Oregon Smokefree Housing Project Diane Laughter, MPH, Health In Sight LLC email@example.com
Smoking: The world has changed At work On airplanes In stores In hospitals and clinics Inside school buildings In restaurants, bars and theaters In their homes and in their beds In 1965, 1/2 of adult men and 1/3 of women in the U.S. smoked and they did it:
Present Day Most workplaces and public places are smokefree. 85% of Oregon homes and 87% of Washington homes have a no-smoking rule. People expect smoke-free air where they work and where they live.
Native American Trends in Oregon 38% of adults smoke 90% think secondhand smoke (SHS) is harmful 80% do not allow smoking inside their homes 68% of smokers don’t allow smoking inside their homes * Oregon BRFSS Race Oversample 2004-2005 Population-based survey of American Indians & Alaska Natives found:
Northwest Indian Housing Association Members 92% think secondhand smoke is a health hazard 64% think no-smoking policies are “desirable for tribal housing 21% say the program they manage currently has no- smoking rules 15% have or are conducting resident survey and 15% are thinking about moving ahead Preliminary survey results* found: *Recent NWIHA member survey – based on 14 responses; 39% of members
What we know about SECONDHAND SMOKE There is no safe level of exposure to SHS: “The scientific evidence is now indisputable: secondhand smoke is not a mere annoyance. It is a serious health hazard that can lead to disease and premature death in children and nonsmoking adults.” U.S. Surgeon General, 2006
Thirdhand Smoke – New Info SHS can seep into apartments where no one smokes through shared walls, ventilation systems, ductwork. SHS is absorbed into furniture, carpets, curtains, clothing, toys, etc that children come into contact with and put in their mouths. Children living in buildings where smoking allowed were found with higher blood levels of nicotine markers.* * Wilson KM, et al "Tobacco-smoke exposure in children who live in multiunit housing" Pediatrics 2011;127:85-92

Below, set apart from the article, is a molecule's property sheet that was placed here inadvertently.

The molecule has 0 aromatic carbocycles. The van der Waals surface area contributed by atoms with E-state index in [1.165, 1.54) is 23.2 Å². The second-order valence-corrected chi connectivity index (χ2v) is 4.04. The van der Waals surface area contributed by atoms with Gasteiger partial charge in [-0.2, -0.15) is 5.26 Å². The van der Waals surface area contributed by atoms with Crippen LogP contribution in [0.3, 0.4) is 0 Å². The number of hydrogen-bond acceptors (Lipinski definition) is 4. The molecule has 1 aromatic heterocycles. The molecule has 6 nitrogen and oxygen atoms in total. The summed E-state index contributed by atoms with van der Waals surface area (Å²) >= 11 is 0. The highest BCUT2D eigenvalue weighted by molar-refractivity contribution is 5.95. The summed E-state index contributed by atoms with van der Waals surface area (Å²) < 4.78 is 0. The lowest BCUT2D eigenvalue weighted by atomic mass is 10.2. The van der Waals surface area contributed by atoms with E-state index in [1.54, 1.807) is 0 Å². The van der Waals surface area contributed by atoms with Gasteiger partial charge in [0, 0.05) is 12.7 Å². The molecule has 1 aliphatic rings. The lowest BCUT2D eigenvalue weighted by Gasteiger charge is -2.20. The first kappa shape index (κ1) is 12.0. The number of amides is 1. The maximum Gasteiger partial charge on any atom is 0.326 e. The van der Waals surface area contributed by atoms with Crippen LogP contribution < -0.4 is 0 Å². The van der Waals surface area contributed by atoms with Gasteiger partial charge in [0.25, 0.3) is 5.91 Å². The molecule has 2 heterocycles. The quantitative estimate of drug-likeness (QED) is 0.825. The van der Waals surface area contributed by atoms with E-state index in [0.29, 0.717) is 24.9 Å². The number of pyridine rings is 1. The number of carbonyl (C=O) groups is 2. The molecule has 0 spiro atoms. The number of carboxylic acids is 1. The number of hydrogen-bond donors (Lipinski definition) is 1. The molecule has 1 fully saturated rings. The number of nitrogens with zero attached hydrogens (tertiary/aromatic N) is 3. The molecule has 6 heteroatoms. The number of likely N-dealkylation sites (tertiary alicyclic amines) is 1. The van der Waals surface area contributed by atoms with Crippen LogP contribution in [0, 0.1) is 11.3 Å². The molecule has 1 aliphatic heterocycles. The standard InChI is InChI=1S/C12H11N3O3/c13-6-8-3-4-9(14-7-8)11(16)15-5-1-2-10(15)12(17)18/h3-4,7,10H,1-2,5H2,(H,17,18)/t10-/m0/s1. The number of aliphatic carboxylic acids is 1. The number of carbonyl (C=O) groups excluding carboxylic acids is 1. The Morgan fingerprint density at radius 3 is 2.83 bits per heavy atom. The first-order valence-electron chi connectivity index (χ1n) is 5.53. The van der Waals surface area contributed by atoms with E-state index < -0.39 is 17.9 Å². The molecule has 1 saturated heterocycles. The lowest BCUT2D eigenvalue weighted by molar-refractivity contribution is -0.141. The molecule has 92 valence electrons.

Secondhand Smoke cannot be Controlled “At present the only means of effectively eliminating the health risks associated with indoor exposure is to ban smoking activity.” American Society of Heating, Refrigerating & Air-Conditioning Engineers (ASHRAE)
“Treatments” can make it worse More from ASHRAE: Separating smokers from non-smokers, using air cleaning technologies, or ventilating buildings does not eliminate SHS exposure. Heating, ventilation and air conditioning systems can actually distribute SHS throughout a building.
Look familiar? Clean-up after a smoker; nicotine coats everything Portland Tribune photos
Prohibiting smoking is legal… Fair housing laws do not protect smoking behavior. In fact, NONSMOKERS may be eligible for protection from SHS under Fair Housing laws.
The Office of Public and Indian Housing & Office of Healthy Homes and Lead Hazard Control issued a statement encouraging: “Public housing authorities to implement Non- Smoking policies for some or all of the units they own or manage.” HUD Notice PIH-2009-21(HA) HUD Weighs In
Safe and healthy housing should not be a luxury for those who can afford it
Safe & Healthy Housing for ALL Safe & healthy housing is key to a person’s physical safety and well-being. Homes should not pose a serious health hazard to the people who live there.
Safe & Healthy Housing for ALL Residents in tribal housing may not be likely to complain or move out if they experience unwanted SHS at home.
Safe & Healthy Housing for ALL Native Americans have higher rates of chronic disease and disability. Exposure to SHS and tobacco use make this problem worse.
How YOU Can Provide Safe & Healthy Housing Improve indoor air quality Improve resident health A No-Smoking policy is a relatively simple and affordable way to:
Tlingit-Haida Regional Housing Authority Who are we? Located in Juneau, AK The largest housing provider in SE Alaska Total of 640 units in 12 communities Total of 461 units adopting a no- smoking policy Anne Weske, Tax Credit- HOME Program Manager
Why No-Smoking Policies Our mission… “To provide safe, affordable housing to SE Alaska.” Financial reasons Neighbor “peace” Future rent-ups
Where did we begin? Invitation of a smoke-free advocate…got the facts! Began the dialogue -- Figured out where our administration sat on the topic Did it because it’s right! Gained support from all enforcers of the rules Set a date
How did we implement it? Treated it as a celebration Informed tenants in a positive, exciting manner Surveyed tenants to find out their feelings on the matter On the “Smoke-Free Initiation” date, made it a big deal. Congratulated the tenants on becoming a smoke-free housing project.